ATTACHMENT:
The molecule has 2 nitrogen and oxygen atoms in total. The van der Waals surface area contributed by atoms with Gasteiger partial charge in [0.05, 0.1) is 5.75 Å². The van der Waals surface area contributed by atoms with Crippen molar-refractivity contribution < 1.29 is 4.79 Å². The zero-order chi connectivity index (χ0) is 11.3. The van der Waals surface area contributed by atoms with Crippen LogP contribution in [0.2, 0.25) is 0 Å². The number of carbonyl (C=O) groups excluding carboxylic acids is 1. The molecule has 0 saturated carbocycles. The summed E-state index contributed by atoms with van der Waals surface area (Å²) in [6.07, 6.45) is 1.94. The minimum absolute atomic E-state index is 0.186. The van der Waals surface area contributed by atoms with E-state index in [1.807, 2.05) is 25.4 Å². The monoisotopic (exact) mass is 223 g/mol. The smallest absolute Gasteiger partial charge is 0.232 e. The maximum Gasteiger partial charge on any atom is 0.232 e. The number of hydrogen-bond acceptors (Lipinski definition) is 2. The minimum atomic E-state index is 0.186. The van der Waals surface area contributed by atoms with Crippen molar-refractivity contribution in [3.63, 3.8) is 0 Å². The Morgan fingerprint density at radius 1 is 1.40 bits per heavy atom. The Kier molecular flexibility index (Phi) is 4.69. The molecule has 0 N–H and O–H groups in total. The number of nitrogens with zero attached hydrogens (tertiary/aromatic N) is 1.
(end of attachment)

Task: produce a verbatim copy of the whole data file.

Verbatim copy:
The molecule has 2 nitrogen and oxygen atoms in total. The van der Waals surface area contributed by atoms with Gasteiger partial charge in [0.05, 0.1) is 5.75 Å². The van der Waals surface area contributed by atoms with Crippen molar-refractivity contribution < 1.29 is 4.79 Å². The zero-order chi connectivity index (χ0) is 11.3. The van der Waals surface area contributed by atoms with Crippen LogP contribution in [0.2, 0.25) is 0 Å². The number of carbonyl (C=O) groups excluding carboxylic acids is 1. The molecule has 0 saturated carbocycles. The summed E-state index contributed by atoms with van der Waals surface area (Å²) in [6.07, 6.45) is 1.94. The minimum absolute atomic E-state index is 0.186. The van der Waals surface area contributed by atoms with E-state index in [1.807, 2.05) is 25.4 Å². The monoisotopic (exact) mass is 223 g/mol. The smallest absolute Gasteiger partial charge is 0.232 e. The maximum Gasteiger partial charge on any atom is 0.232 e. The number of hydrogen-bond acceptors (Lipinski definition) is 2. The minimum atomic E-state index is 0.186. The van der Waals surface area contributed by atoms with Crippen molar-refractivity contribution in [3.63, 3.8) is 0 Å². The Morgan fingerprint density at radius 1 is 1.40 bits per heavy atom. The Kier molecular flexibility index (Phi) is 4.69. The molecule has 0 N–H and O–H groups in total. The number of nitrogens with zero attached hydrogens (tertiary/aromatic N) is 1.